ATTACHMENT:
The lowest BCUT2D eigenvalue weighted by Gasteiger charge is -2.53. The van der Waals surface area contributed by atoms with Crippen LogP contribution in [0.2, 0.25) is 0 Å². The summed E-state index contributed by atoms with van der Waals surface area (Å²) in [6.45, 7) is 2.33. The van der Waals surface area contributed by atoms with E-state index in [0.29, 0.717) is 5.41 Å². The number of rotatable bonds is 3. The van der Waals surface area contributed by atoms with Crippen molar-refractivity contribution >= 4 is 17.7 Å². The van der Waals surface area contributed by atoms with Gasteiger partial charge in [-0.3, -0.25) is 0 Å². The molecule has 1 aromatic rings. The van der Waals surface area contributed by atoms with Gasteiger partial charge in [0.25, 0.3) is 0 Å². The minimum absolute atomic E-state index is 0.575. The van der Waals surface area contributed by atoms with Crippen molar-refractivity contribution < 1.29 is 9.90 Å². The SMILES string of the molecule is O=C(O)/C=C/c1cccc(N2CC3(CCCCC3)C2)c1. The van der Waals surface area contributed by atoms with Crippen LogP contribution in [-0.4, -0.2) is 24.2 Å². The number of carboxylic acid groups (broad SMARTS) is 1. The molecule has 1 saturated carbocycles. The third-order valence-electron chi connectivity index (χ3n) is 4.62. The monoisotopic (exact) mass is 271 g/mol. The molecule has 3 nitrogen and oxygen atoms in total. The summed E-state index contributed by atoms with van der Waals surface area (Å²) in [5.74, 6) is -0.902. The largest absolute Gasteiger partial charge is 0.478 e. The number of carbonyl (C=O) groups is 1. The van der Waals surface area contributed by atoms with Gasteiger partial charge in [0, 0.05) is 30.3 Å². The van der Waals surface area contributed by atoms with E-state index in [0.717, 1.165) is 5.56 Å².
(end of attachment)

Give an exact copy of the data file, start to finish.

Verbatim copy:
The lowest BCUT2D eigenvalue weighted by Gasteiger charge is -2.53. The van der Waals surface area contributed by atoms with Crippen LogP contribution in [0.2, 0.25) is 0 Å². The summed E-state index contributed by atoms with van der Waals surface area (Å²) in [6.45, 7) is 2.33. The van der Waals surface area contributed by atoms with E-state index in [0.29, 0.717) is 5.41 Å². The number of rotatable bonds is 3. The van der Waals surface area contributed by atoms with Crippen molar-refractivity contribution >= 4 is 17.7 Å². The van der Waals surface area contributed by atoms with Gasteiger partial charge in [-0.3, -0.25) is 0 Å². The molecule has 1 aromatic rings. The van der Waals surface area contributed by atoms with Gasteiger partial charge in [0.25, 0.3) is 0 Å². The minimum absolute atomic E-state index is 0.575. The van der Waals surface area contributed by atoms with Crippen molar-refractivity contribution < 1.29 is 9.90 Å². The SMILES string of the molecule is O=C(O)/C=C/c1cccc(N2CC3(CCCCC3)C2)c1. The van der Waals surface area contributed by atoms with Crippen LogP contribution in [-0.4, -0.2) is 24.2 Å². The number of carboxylic acid groups (broad SMARTS) is 1. The molecule has 1 saturated carbocycles. The third-order valence-electron chi connectivity index (χ3n) is 4.62. The monoisotopic (exact) mass is 271 g/mol. The molecule has 3 nitrogen and oxygen atoms in total. The summed E-state index contributed by atoms with van der Waals surface area (Å²) in [5.74, 6) is -0.902. The largest absolute Gasteiger partial charge is 0.478 e. The number of carbonyl (C=O) groups is 1. The van der Waals surface area contributed by atoms with Gasteiger partial charge in [0, 0.05) is 30.3 Å². The van der Waals surface area contributed by atoms with E-state index in [0.717, 1.165) is 5.56 Å².